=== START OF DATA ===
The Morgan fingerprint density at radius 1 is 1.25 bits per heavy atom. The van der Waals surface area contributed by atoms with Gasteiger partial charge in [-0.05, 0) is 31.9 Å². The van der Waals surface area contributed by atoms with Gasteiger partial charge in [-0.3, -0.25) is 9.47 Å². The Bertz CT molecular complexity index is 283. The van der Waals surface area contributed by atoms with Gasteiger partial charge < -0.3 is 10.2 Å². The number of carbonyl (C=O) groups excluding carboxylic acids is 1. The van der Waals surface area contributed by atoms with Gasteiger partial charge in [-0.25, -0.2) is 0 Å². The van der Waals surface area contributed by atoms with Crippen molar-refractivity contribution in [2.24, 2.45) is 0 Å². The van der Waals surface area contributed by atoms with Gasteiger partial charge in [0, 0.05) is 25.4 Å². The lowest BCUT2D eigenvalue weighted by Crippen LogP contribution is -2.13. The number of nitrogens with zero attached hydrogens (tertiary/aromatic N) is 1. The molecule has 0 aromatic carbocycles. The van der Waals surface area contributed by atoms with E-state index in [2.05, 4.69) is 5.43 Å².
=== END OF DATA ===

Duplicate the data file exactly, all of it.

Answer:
The Morgan fingerprint density at radius 1 is 1.25 bits per heavy atom. The van der Waals surface area contributed by atoms with Gasteiger partial charge in [-0.05, 0) is 31.9 Å². The van der Waals surface area contributed by atoms with Gasteiger partial charge in [-0.3, -0.25) is 9.47 Å². The Bertz CT molecular complexity index is 283. The van der Waals surface area contributed by atoms with Gasteiger partial charge < -0.3 is 10.2 Å². The number of carbonyl (C=O) groups excluding carboxylic acids is 1. The van der Waals surface area contributed by atoms with Gasteiger partial charge in [-0.25, -0.2) is 0 Å². The van der Waals surface area contributed by atoms with Crippen molar-refractivity contribution in [2.24, 2.45) is 0 Å². The van der Waals surface area contributed by atoms with Gasteiger partial charge in [0, 0.05) is 25.4 Å². The lowest BCUT2D eigenvalue weighted by Crippen LogP contribution is -2.13. The number of nitrogens with zero attached hydrogens (tertiary/aromatic N) is 1. The molecule has 0 aromatic carbocycles. The van der Waals surface area contributed by atoms with E-state index in [2.05, 4.69) is 5.43 Å².